Shortly after crossing Pinto Wash, the hike ascends an ever-increasing amount of coarse gravel and boulders, the characteristic feature of alluvial fans where heavier rocks drop out early in its deposition and smaller rocks are deposited at the toe of the fan. We maneuver down through stream cuts and around rocks on the upper alluvial fan as we finally reach the bottom of our ridge. We missed the cairn indicating the start of the ridge trail on our way up and started the climb on the ridge spine, which was alright because we soon ran into the light-to-moderately tracked trail on the ridge. Don't be tempted to descend down the canyon on either side of the ridge - when in doubt, stay on top of the ridge. There are a few places along the 2.3-mile ridge hike where the trail bypasses a high point, however.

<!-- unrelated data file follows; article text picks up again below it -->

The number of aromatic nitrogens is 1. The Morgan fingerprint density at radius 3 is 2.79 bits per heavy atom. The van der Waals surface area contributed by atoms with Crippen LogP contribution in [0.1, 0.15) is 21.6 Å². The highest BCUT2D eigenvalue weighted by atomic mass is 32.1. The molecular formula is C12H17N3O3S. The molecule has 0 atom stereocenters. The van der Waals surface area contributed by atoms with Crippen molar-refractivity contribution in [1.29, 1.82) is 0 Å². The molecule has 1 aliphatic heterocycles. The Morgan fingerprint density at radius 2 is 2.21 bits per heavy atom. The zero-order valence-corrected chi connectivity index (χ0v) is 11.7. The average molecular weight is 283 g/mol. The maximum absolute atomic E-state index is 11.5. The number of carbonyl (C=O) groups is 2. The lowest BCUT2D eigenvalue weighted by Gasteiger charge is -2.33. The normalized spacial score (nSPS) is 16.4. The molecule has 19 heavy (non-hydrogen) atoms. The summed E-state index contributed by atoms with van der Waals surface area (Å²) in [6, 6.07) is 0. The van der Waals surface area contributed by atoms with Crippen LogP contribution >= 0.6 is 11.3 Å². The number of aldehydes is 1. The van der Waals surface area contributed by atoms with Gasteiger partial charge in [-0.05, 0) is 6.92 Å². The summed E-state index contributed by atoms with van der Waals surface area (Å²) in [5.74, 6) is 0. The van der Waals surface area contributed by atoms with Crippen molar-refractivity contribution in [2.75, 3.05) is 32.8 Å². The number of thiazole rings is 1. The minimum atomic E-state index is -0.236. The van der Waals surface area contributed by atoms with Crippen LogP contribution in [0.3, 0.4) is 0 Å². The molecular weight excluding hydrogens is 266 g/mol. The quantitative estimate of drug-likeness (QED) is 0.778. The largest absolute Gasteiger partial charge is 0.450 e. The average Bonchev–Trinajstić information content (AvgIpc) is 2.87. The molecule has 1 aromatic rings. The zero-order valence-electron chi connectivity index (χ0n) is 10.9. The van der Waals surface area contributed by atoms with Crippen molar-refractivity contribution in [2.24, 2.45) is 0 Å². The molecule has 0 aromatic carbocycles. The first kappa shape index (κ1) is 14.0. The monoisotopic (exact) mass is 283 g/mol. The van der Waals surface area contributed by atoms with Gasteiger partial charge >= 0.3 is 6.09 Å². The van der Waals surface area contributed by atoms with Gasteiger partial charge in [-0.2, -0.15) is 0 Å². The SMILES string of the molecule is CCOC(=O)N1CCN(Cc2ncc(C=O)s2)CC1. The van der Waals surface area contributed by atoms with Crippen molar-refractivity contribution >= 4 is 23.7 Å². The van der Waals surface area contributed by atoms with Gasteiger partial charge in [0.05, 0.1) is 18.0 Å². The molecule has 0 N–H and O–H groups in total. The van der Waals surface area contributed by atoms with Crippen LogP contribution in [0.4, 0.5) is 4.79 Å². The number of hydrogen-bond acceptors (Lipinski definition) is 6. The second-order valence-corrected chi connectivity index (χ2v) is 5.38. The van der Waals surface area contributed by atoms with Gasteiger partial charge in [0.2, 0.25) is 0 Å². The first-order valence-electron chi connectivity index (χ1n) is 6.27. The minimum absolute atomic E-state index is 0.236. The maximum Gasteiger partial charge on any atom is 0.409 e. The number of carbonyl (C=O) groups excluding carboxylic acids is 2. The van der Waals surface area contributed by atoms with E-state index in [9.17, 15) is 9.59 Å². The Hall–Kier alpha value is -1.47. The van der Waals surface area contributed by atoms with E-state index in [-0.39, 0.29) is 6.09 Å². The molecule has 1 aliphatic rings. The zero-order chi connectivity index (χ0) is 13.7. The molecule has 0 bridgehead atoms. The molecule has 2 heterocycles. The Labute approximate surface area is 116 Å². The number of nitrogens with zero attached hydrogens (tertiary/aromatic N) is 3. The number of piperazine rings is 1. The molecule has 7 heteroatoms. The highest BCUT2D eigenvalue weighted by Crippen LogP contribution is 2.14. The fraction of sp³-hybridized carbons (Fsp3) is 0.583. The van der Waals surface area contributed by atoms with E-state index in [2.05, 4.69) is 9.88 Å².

Pinto Wash just before base of alluvial fan
Clayey soil that has been recently saturated with water and then has dried and formed fractures into polygonal sections as well as "mud peels" caused by a fracture of clay parallel to its surface.
Approaching alluvial fan deposited from canyon on the left
Hike up ridge to the right of this canyon, and just to the right of Pinto, with vertical rocks and shadows to Pinto Mountain with its white quartzite slopes. Pinto Wash in foreground.
Beginning of ridge trail
Small cairn on the large rock on the right, faint trail in middle of photo heads to ridge
We started here at toe of ridge
The ridge walk was very windy, especially on the saddles. We took a lunch break on the lee side of a bump on the ridge to avoid being battered by the wind. From our spot we could see the alternating light and dark rock; although we couldn't see a trail, we could see our ridge to the top.